THE founder of one of the country’s first free schools which remains open 51 weeks of the year is to visit Leeds tomorrow to outline plans to create a “carbon copy” of it in the city.
The Free School Norwich, hailed by Government as a blueprint for groups wanting to set up their own schools from scratch, is to help create a new primary in Leeds next September.
The school in Norfolk which was opened by Prime Minister David Cameron last year is now eight times over subscribed.
Its founder and head teacher Tania Sidney-Roberts said the success was down to meeting the demands of working parents.
The Free School Norwich offers childcare for its pupils for 51 weeks of the year and has a six term year with fortnight long half terms and a four week summer holiday following requests from prospective parents.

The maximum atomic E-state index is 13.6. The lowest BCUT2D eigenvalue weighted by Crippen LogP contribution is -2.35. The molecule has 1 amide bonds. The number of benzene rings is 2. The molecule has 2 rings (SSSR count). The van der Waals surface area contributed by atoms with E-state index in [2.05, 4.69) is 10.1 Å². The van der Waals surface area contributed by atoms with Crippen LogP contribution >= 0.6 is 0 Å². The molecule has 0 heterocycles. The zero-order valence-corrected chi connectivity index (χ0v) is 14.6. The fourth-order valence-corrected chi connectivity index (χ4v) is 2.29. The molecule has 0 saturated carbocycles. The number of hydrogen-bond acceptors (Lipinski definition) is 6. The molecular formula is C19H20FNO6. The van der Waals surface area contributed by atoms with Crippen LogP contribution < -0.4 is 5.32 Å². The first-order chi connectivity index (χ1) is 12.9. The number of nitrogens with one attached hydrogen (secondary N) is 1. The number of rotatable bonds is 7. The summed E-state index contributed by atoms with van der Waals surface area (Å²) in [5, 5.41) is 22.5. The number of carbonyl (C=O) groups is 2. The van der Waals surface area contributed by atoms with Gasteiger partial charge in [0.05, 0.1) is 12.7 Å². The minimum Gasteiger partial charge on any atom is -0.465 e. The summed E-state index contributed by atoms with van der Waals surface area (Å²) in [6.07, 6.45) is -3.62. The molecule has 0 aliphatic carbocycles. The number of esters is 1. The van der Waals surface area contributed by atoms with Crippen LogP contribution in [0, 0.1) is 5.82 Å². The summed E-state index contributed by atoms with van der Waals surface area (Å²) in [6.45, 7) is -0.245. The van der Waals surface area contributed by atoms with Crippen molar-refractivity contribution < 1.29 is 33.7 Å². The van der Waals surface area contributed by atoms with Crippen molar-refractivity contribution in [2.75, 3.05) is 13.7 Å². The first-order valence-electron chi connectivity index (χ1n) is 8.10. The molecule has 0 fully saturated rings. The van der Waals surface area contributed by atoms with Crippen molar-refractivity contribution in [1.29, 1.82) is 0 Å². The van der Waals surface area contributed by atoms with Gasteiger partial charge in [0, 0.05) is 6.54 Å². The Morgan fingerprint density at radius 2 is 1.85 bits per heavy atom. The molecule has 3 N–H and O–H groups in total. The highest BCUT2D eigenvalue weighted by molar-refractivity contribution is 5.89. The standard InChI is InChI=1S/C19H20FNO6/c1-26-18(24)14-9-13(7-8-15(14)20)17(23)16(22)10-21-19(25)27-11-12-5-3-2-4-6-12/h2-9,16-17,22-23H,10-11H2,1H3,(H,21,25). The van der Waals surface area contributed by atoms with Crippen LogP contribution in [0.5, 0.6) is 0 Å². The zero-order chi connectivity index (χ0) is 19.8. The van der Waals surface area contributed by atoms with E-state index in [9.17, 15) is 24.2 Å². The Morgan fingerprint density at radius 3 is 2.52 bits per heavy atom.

Mrs Sidney-Roberts said they now aimed to repeat the success of the launch of the Free School Norwich in Leeds with a new school which would be a “carbon copy” of the original.
The Free School Leeds was one of seven proposals in Yorkshire given initial approval to open in 2013 although it has not yet got a confirmed site. It plans to recruit pupils from across the city and is aiming to open with 96 children in four classes of 24 in reception and years one, two and three.
The Free School Norwich has a specialist dyslexia unit and the school in Leeds plans to be dyslexia friendly.
The plan for the school in Leeds was first started by Pat Payne from the Leeds and Bradford Dyslexia Association. She joined forces with the Free School Norwich around 18 months ago.
The two women will be speaking at 2pm tomorrow at an open day at the Weetwood Hall Conference Centre.